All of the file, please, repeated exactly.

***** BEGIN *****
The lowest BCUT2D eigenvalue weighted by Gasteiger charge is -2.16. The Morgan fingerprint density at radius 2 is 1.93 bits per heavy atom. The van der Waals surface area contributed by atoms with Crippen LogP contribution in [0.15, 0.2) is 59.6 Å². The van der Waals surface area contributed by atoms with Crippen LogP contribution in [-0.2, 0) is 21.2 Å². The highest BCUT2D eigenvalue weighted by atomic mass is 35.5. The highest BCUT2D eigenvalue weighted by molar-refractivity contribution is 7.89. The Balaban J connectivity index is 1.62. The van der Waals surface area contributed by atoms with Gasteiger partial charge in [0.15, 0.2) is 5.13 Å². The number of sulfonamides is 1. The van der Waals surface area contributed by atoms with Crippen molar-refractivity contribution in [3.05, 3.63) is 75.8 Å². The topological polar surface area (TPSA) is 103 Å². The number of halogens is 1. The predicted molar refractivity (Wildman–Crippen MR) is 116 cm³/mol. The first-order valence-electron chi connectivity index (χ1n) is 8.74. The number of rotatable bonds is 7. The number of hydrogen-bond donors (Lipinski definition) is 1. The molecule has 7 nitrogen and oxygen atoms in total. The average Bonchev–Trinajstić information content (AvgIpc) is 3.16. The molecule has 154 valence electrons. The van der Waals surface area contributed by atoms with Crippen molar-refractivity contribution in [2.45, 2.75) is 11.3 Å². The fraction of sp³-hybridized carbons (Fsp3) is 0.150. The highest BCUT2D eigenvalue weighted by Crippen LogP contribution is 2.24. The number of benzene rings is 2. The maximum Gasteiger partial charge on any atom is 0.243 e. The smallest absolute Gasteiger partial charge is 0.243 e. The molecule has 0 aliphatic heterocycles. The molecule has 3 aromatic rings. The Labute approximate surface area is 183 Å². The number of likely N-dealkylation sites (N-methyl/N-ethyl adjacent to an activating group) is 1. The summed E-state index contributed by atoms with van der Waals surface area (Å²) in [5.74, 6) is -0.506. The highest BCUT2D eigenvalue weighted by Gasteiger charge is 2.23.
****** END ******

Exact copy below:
The lowest BCUT2D eigenvalue weighted by Gasteiger charge is -2.16. The Morgan fingerprint density at radius 2 is 1.93 bits per heavy atom. The van der Waals surface area contributed by atoms with Crippen LogP contribution in [0.15, 0.2) is 59.6 Å². The van der Waals surface area contributed by atoms with Crippen LogP contribution in [-0.2, 0) is 21.2 Å². The highest BCUT2D eigenvalue weighted by atomic mass is 35.5. The highest BCUT2D eigenvalue weighted by molar-refractivity contribution is 7.89. The Balaban J connectivity index is 1.62. The van der Waals surface area contributed by atoms with Gasteiger partial charge in [0.15, 0.2) is 5.13 Å². The number of sulfonamides is 1. The van der Waals surface area contributed by atoms with Crippen molar-refractivity contribution in [3.05, 3.63) is 75.8 Å². The topological polar surface area (TPSA) is 103 Å². The number of halogens is 1. The predicted molar refractivity (Wildman–Crippen MR) is 116 cm³/mol. The first-order valence-electron chi connectivity index (χ1n) is 8.74. The number of rotatable bonds is 7. The number of hydrogen-bond donors (Lipinski definition) is 1. The molecule has 7 nitrogen and oxygen atoms in total. The average Bonchev–Trinajstić information content (AvgIpc) is 3.16. The molecule has 154 valence electrons. The van der Waals surface area contributed by atoms with Crippen molar-refractivity contribution in [2.45, 2.75) is 11.3 Å². The fraction of sp³-hybridized carbons (Fsp3) is 0.150. The highest BCUT2D eigenvalue weighted by Crippen LogP contribution is 2.24. The number of benzene rings is 2. The maximum Gasteiger partial charge on any atom is 0.243 e. The smallest absolute Gasteiger partial charge is 0.243 e. The molecule has 0 aliphatic heterocycles. The molecule has 3 aromatic rings. The Labute approximate surface area is 183 Å². The number of likely N-dealkylation sites (N-methyl/N-ethyl adjacent to an activating group) is 1. The summed E-state index contributed by atoms with van der Waals surface area (Å²) in [5.74, 6) is -0.506. The highest BCUT2D eigenvalue weighted by Gasteiger charge is 2.23.